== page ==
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‘Liquid biopsy’ using blood test is latest weapon against cancer

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The usual cancer biopsy, a surgeon cuts out a piece of the patient’s tumor, but researchers in labs in the US are testing a potentially transformative innovation.

They call it the liquid biopsy, and it is a blood test that has only recently become feasible with the latest exquisitely sensitive techniques. It is showing promise in finding tiny snippets of cancer DNA in a patient’s blood.

The hope is that a simple blood draw — far less onerous for patients than a biopsy or a CT scan — will enable oncologists to quickly figure out whether a treatment is working and, if it is, to continue monitoring in case the cancer develops resistance.

Failing treatments could be abandoned quickly. “This could change forever the way we follow up response to treatments but also the emergence of resistance for really early diagnosis,” said Dr. Jose Baselga of Memorial Sloan Kettering Cancer Center.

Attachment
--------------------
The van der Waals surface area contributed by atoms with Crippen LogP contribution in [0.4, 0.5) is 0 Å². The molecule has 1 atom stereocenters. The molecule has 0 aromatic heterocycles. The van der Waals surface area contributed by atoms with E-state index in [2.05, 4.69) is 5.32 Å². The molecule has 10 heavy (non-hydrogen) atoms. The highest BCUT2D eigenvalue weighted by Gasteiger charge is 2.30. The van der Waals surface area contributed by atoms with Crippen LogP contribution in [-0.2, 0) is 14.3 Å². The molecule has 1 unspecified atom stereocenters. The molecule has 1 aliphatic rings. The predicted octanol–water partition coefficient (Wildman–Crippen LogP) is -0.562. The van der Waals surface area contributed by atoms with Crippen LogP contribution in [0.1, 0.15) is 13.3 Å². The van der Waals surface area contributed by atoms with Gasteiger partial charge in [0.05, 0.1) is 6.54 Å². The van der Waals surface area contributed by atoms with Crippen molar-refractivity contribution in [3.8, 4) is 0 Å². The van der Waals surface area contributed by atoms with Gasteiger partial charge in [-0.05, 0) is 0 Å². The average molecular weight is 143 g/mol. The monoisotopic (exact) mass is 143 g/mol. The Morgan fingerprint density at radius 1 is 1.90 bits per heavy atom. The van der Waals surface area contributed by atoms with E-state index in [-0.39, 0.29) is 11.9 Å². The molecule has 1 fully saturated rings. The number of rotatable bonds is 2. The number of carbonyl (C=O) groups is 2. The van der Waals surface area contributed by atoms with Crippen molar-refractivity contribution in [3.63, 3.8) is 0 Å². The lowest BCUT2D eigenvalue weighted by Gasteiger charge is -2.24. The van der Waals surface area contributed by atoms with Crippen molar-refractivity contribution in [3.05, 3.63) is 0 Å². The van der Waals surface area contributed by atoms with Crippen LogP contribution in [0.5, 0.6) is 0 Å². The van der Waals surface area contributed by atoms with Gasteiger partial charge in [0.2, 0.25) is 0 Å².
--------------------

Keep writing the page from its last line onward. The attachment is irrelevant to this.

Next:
Researchers caution that more evaluations of the test’s accuracy and reliability are needed. So far, there have been only small studies in particular cancers, including lung, colon and blood cancer. But early results are encouraging.

A National Cancer Institute study published this month in The Lancet Oncology, involving 126 patients with the most common form of lymphoma, found the test predicted recurrences more than three months before they were noticeable on CT scans. The liquid biopsies also identified patients unlikely to respond to therapy.

Oncologists who are not using the new test say they are looking on with fascination. “Our lab doesn’t do it, but we are very interested,” said Dr. Levi Garraway of the Dana-Farber Cancer Institute. “It’s exciting,” he added. “It’s a top priority.”

Researchers are finding out things about individuals’ cancers that astonish them. Mary Susan Sabini, a fifth-grade teacher from Gardiner, NY, has lung cancer that resisted two attempts at chemotherapy and a round of radiation. Her doctors at Sloan Kettering saw cancer DNA in her blood when she began taking an experimental drug in October that was her last hope.

Four days later, the cancer DNA shards had vanished, a sign, the doctors hoped, that the treatment was working. But they dared not tell her the good tidings. The blood test itself was so new they were afraid to rely on it.

Within weeks, Sabini began to breathe easier. Months later, she had a CT scan, an X-ray test that uses a computer to assemble detailed images of slices of tumor tissue. It confirmed her tumors were shrinking.

“Every cancer has a mutation that can be followed with this method,” said Dr. David Hyman, the oncologist at Sloan Kettering who is leading the study of the experimental drug Ms. Sabini takes. “It is like bar coding the cancer in the blood.”